That's part of why I really want Pastor Jack-hole to share some of the criminal responsibility.

Agreed.  He's definitely a huge part of the problem here.

Perhaps *he* should contract something potentially deadly but medically treatable.  Either it will kill him, or he'll rush out to seek medical attention and his "flock" will abandon him and/or the "no medicine" rule.  Win-win.
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Offline Hatter23

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Re: Faith healing death of a child: redux
« Reply #8 on: February 25, 2014, 01:29:22 PM »
Unless the parent was mentally damaged in some way, then it was their dumb decision. Just because they got bad advice from the director or member of their theater troop should be irrelevant. It was the parent's fault for listening to it.

And I contend that the required level of credulity necessary for a loving parent to listen to such bad advice would qualify as beyond stupid - that is, it is such a poor decision that it would be reasonable to assume that they suffered from a cognitive mental handicap that Pastor Clark knowingly exploited that directly resulted in the suffering and death of a child, and should therefore share part of the criminal guilt.


When does it become your responsibility if you listen and accept stupid and verifiably wrong ideas? If you have an IQ above 70? When you are not on Psych meds? At what point is it no longer the man running the con game, but rather the person who flocks to him , the party at fault?
An Omnipowerful God needed to sacrifice himself to himself (but only for a long weekend) in order to avert his own wrath against his own creations who he made in a manner knowing that they weren't going to live up to his standards.

And you should feel guilty for this. Give me money.

Offline jdawg70

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Re: Faith healing death of a child: redux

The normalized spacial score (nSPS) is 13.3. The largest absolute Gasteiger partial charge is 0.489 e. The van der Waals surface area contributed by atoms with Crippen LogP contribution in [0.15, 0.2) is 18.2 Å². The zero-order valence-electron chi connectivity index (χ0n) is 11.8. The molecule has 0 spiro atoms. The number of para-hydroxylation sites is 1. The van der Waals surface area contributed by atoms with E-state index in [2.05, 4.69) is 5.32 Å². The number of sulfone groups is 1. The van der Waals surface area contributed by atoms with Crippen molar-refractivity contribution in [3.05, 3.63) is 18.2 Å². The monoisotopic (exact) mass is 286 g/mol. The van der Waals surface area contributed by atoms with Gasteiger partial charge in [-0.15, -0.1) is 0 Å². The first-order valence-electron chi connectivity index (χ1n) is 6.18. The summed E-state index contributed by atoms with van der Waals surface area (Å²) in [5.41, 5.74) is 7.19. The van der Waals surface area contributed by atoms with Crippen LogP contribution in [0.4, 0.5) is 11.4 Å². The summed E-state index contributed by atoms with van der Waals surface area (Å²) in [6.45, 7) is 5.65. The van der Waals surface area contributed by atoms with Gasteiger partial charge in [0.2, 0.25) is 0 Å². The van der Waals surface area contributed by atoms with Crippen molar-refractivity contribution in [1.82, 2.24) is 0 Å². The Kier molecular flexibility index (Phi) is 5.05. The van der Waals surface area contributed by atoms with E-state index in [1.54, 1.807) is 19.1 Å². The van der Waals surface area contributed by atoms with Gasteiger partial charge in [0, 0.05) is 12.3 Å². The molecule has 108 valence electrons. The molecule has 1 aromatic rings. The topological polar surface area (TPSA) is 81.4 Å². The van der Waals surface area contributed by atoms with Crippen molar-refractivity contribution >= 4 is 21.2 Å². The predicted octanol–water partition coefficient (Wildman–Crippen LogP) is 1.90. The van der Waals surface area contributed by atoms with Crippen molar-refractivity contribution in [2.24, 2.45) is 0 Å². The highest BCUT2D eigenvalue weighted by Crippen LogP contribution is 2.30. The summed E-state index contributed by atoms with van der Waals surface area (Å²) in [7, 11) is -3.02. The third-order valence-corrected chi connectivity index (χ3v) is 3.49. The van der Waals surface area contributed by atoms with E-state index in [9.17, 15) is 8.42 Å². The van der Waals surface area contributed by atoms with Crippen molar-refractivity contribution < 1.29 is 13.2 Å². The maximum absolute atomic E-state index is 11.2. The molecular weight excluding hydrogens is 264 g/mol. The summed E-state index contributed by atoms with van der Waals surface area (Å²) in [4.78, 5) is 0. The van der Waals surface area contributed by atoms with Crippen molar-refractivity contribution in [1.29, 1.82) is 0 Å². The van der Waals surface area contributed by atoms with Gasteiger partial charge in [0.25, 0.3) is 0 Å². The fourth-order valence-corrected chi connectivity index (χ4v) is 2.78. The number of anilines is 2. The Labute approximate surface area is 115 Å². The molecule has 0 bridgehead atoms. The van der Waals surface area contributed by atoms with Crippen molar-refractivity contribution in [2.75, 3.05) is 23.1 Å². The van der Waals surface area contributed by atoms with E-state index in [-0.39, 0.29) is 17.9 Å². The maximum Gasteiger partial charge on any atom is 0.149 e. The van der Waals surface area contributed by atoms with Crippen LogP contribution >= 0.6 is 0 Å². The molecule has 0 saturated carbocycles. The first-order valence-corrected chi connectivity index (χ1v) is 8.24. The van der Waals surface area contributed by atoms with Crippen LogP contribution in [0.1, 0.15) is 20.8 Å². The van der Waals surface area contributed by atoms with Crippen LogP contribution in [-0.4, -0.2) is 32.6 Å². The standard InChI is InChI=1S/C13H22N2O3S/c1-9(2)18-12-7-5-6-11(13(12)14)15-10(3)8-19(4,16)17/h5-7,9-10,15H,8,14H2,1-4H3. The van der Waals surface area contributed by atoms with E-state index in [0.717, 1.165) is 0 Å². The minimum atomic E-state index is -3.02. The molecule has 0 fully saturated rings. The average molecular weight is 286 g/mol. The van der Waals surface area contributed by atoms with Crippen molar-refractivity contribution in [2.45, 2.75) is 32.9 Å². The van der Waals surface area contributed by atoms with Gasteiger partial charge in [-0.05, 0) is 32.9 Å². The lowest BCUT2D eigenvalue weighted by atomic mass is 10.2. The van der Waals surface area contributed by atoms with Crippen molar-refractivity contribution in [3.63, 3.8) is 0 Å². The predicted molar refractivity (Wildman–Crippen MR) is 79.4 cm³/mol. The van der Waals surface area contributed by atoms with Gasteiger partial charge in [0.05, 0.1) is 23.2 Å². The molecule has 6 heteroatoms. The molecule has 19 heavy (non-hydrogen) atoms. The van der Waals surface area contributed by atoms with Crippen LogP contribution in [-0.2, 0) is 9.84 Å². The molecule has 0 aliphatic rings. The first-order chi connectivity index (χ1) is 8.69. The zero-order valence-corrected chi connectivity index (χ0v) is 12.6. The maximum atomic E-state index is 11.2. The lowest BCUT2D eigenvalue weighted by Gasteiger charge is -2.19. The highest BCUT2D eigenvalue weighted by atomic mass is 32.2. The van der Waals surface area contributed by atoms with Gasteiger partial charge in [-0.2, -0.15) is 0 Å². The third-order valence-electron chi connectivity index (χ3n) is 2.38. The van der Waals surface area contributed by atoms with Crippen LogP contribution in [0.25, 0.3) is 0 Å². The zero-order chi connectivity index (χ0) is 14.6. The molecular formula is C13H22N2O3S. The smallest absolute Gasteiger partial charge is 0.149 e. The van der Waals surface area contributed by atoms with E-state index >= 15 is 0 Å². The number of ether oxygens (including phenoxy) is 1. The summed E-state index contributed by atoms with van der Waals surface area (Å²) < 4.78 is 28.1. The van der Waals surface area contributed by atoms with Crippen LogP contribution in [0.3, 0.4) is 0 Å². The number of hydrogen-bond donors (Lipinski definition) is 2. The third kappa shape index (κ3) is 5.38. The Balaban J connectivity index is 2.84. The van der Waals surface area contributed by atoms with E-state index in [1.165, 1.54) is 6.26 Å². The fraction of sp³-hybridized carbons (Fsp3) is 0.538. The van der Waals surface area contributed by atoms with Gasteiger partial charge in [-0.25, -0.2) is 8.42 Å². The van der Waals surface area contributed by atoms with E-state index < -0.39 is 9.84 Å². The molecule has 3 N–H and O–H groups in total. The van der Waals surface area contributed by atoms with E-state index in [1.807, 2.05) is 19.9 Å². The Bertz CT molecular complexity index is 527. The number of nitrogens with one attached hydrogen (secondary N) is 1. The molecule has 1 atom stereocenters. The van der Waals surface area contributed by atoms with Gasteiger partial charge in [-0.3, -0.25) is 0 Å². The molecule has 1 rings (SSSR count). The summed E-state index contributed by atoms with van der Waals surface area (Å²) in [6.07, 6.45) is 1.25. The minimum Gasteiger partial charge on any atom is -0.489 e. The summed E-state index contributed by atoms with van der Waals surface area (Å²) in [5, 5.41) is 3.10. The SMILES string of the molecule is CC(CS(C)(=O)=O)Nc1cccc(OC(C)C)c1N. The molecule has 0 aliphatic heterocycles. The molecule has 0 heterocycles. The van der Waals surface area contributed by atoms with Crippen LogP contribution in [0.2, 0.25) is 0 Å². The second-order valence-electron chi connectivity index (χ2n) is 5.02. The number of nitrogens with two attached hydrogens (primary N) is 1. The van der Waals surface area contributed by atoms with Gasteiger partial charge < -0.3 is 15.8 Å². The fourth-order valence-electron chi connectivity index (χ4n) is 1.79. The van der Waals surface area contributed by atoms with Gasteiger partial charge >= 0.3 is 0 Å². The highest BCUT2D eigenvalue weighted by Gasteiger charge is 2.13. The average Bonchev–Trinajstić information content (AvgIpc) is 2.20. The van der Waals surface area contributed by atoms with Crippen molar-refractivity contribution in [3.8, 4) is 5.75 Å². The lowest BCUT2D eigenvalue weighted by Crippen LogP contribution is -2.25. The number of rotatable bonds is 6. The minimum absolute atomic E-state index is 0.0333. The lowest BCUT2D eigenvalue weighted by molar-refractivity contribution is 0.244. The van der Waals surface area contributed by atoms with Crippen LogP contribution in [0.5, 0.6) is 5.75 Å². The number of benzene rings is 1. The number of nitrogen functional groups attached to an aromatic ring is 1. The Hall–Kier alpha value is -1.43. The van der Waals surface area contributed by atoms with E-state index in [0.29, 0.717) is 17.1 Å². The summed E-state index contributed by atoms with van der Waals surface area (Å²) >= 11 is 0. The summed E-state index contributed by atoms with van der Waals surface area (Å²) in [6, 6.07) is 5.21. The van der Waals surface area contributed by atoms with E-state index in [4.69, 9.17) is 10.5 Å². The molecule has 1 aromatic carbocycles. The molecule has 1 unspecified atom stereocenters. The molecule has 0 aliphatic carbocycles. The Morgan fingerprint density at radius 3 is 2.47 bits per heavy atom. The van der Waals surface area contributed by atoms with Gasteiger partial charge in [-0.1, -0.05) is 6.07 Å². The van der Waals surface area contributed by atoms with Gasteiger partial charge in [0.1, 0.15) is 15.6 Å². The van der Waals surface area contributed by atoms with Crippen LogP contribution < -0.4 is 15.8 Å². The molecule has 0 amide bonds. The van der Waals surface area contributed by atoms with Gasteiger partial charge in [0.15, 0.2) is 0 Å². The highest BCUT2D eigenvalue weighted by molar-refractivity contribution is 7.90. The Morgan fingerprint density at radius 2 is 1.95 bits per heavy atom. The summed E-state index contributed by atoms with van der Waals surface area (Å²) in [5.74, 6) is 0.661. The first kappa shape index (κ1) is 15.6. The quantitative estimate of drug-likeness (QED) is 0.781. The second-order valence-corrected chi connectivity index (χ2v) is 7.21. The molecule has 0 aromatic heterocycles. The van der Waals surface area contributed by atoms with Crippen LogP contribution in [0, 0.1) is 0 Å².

« Reply #9 on: February 25, 2014, 01:47:02 PM »
And I contend that the required level of credulity necessary for a loving parent to listen to such bad advice would qualify as beyond stupid - that is, it is such a poor decision that it would be reasonable to assume that they suffered from a cognitive mental handicap that Pastor Clark knowingly exploited that directly resulted in the suffering and death of a child, and should therefore share part of the criminal guilt.


When does it become your responsibility if you listen and accept stupid and verifiably wrong ideas? If you have an IQ above 70? When you are not on Psych meds? At what point is it no longer the man running the con game, but rather the person who flocks to him , the party at fault?

One thing I want to make clear - I do not want to remove the moral and legal responsibility that the parents had in this scenario.  I believe that they are guilty of a criminal transgression, but I feel that Pastor Nitwit shares some of that responsibility too.
"When we landed on the moon, that was the point where god should have come up and said 'hello'. Because if you invent some creatures, put them on the blue one and they make it to the grey one, you f**king turn up and say 'well done'."

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http://deepaksducttape.wordpress.com/

Offline Brad the Bold

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Re: Faith healing death of a child: redux
« Reply #10 on: February 28, 2014, 10:29:48 AM »
From the article on the pastor:

Quote
Instead, he said, the children died because of some "spiritual lack" in the Schaibles' lives - a flaw they need to correct to prevent future deaths.

I hate that.  And it really is at the crux of all theist's belief in an omnipotent god.

Quote
Herbert Schaible teaches seventh and eighth grade at the church school on Rising Sun Avenue, all subjects except faith. Only Clark teaches faith.